Your implementation must provide at least one accumulate() method, and can optionally provide several overloaded accumulate() methods, one per data type. calljava() determines which one to call based on type. The argument types for accumulate() and the return type for calculate() can be any of the types described in the table in the next section.


The release() method is called at the end of each use of the class.

Method Parameter and Return Types

The method can have any number of parameters, including none. Each parameter must be a Java primitive or object type corresponding to a StreamBase data type as shown in the following table:

StreamBase Data Type Java Primitive Java Object
bool boolean java.lang.Boolean
double double java.lang.Double
int int java.lang.Integer
long long java.lang.Long
list primitive_type[] java.util.List
string byte[] java.lang.String


  • For simple functions, the return type cannot be void, and must be one of the Java primitive or Java Object types shown above.

  • You can use java.lang.String anywhere a byte[] is acceptable as an argument or return value. In this case, the StreamBase string is transparently converted to or from a java.lang.String using the system default encoding.

  • If a parameter's type is byte[] and its value is null, it is represented as a Java null. Likewise, if a Java method with a byte[] return type returns a null, the calling StreamBase expression will see the return value as string(null).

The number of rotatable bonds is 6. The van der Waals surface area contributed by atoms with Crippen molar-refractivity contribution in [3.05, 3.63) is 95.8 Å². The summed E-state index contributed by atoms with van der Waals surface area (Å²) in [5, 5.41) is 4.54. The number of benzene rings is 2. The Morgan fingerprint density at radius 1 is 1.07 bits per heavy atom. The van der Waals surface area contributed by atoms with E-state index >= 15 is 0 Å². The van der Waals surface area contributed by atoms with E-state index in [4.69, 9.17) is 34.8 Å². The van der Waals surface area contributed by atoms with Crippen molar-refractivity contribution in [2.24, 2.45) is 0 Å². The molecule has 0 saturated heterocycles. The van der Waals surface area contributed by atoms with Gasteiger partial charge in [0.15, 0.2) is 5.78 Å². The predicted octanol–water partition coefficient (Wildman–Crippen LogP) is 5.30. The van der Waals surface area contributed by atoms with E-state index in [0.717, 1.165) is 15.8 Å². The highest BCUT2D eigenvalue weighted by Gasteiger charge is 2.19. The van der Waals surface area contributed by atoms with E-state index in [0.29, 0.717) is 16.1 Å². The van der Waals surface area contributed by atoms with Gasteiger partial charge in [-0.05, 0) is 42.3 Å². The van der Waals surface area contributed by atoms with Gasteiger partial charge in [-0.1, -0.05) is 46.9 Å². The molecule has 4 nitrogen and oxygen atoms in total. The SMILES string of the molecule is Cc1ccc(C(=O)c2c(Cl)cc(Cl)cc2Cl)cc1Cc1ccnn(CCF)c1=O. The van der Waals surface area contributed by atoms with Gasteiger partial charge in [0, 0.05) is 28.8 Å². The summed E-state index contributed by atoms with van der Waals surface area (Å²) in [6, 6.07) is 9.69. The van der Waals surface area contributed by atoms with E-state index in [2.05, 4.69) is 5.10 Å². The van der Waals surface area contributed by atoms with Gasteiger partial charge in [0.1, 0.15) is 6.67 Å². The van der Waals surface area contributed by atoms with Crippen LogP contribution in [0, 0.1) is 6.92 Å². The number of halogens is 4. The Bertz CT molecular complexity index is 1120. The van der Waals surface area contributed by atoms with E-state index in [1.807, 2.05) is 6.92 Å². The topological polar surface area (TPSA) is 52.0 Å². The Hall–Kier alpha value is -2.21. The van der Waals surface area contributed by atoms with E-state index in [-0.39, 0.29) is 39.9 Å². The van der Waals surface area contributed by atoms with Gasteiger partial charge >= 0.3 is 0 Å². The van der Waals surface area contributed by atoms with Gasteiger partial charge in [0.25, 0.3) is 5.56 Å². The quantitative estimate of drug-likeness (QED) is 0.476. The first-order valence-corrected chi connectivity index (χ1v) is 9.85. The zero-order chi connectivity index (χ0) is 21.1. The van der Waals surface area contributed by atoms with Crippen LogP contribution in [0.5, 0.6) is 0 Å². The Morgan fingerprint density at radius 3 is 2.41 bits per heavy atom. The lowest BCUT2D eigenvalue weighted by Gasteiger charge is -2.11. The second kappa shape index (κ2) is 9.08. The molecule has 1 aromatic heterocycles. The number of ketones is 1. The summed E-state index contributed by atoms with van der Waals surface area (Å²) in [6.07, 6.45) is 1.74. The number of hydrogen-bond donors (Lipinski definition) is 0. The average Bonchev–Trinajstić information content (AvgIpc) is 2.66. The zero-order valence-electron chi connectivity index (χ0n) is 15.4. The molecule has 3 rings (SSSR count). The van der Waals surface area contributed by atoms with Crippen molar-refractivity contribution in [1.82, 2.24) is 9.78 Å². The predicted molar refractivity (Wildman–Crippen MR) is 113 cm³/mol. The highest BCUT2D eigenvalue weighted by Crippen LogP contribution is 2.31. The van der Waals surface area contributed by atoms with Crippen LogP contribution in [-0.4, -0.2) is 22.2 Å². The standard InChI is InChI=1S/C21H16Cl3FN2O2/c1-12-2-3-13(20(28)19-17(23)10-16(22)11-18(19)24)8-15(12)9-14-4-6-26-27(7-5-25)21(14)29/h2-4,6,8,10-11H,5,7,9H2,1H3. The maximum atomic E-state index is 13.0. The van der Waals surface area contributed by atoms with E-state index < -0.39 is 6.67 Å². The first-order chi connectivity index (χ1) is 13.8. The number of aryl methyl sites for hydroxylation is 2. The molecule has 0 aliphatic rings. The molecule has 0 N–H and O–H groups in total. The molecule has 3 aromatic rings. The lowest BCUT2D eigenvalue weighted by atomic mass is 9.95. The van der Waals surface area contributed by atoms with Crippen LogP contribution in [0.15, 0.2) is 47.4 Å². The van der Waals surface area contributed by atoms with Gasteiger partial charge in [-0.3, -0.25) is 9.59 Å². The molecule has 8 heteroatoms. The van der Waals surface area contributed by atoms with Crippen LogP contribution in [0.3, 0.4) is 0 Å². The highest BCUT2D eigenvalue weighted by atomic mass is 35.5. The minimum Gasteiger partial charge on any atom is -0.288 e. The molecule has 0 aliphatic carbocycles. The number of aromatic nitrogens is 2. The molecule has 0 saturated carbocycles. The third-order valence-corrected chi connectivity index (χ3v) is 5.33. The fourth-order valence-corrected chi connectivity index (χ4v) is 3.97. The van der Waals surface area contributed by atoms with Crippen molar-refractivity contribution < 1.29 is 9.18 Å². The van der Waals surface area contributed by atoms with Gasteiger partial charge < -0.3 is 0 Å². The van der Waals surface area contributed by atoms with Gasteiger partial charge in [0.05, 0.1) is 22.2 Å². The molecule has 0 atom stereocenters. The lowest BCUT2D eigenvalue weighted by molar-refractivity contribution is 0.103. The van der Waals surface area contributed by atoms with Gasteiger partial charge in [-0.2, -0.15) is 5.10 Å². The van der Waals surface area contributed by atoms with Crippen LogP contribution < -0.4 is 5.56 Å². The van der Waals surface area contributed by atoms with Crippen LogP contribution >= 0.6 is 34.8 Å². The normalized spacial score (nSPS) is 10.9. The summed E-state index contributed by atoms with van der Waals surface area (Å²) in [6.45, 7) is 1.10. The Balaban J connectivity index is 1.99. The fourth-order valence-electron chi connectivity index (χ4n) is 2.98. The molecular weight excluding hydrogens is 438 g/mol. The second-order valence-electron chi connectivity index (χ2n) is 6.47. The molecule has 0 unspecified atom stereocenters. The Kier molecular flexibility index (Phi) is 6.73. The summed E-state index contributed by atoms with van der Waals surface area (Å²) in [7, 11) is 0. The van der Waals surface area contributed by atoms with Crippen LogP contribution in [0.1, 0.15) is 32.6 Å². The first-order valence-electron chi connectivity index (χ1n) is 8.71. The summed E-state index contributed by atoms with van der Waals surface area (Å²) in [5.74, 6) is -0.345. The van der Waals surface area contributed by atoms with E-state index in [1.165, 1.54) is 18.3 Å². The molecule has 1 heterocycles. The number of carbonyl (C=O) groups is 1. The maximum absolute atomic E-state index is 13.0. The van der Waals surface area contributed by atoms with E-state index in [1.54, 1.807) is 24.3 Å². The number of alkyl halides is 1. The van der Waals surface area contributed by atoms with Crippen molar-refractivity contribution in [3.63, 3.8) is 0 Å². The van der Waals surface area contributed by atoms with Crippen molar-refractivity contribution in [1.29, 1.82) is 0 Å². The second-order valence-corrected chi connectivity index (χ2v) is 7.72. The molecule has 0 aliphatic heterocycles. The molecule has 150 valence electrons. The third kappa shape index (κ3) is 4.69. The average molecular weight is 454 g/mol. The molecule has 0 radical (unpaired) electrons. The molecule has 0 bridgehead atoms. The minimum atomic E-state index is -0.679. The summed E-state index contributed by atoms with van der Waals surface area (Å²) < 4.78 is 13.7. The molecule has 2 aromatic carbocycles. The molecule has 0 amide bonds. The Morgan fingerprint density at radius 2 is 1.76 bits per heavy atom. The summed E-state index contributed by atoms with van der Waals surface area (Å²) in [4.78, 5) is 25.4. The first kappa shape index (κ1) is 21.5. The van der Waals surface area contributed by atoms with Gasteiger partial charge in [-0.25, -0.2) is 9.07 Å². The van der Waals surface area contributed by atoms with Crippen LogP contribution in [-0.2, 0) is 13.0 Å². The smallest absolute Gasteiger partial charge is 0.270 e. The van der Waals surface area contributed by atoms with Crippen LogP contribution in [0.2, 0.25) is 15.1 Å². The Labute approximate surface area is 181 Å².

• You can pass a list of lists to functions expecting multi-dimensional array arguments. You can mix list and array notations when doing this. That is, a two-dimensional list of doubles can be passed to functions accepting any of the following arguments:

    • double[][]

    • list<double[]>

    • list<list<double>>


    Only Java primitive arrays and string arrays are compatible with lists, not complex data types such as timestamps or tuples. Data type coercion is not supported.


    When an array argument has more than two dimensions, you cannot use a function alias. You must invoke the function via calljava().

  • For better performance, Java functions can return arrays in place of lists. For example, the following return types are equivalent:

    double[]     foo() {}   // ==  list(double)
    double[][][] foo() {}   // == list(list(list(double)))
  • If the parameter or return type is list or tuple, you must either provide a custom function resolver, or must define the argument types in a custom-function element in the server configuration file. See Custom Functions with Complex Data Types for details.

  • If any value of a parameter with a primitive type is null at runtime, the method that implements the custom function is not invoked. However, Java Object parameter types can be used to pass in null parameter values.

    For example, if a StreamBase custom function call would involve converting a StreamBase int(null) or bool(null) value to a primitive Java int or boolean, the method is not called, and null is assumed as the return value.

    public static boolean isZero(int i) { return i == 0; }
    calljava("TheClass", "isZero", 1)          /* false *
    calljava("TheClass", "isZero", 0)          /* true */
    calljava("TheClass", "isZero", int(null))  /* null */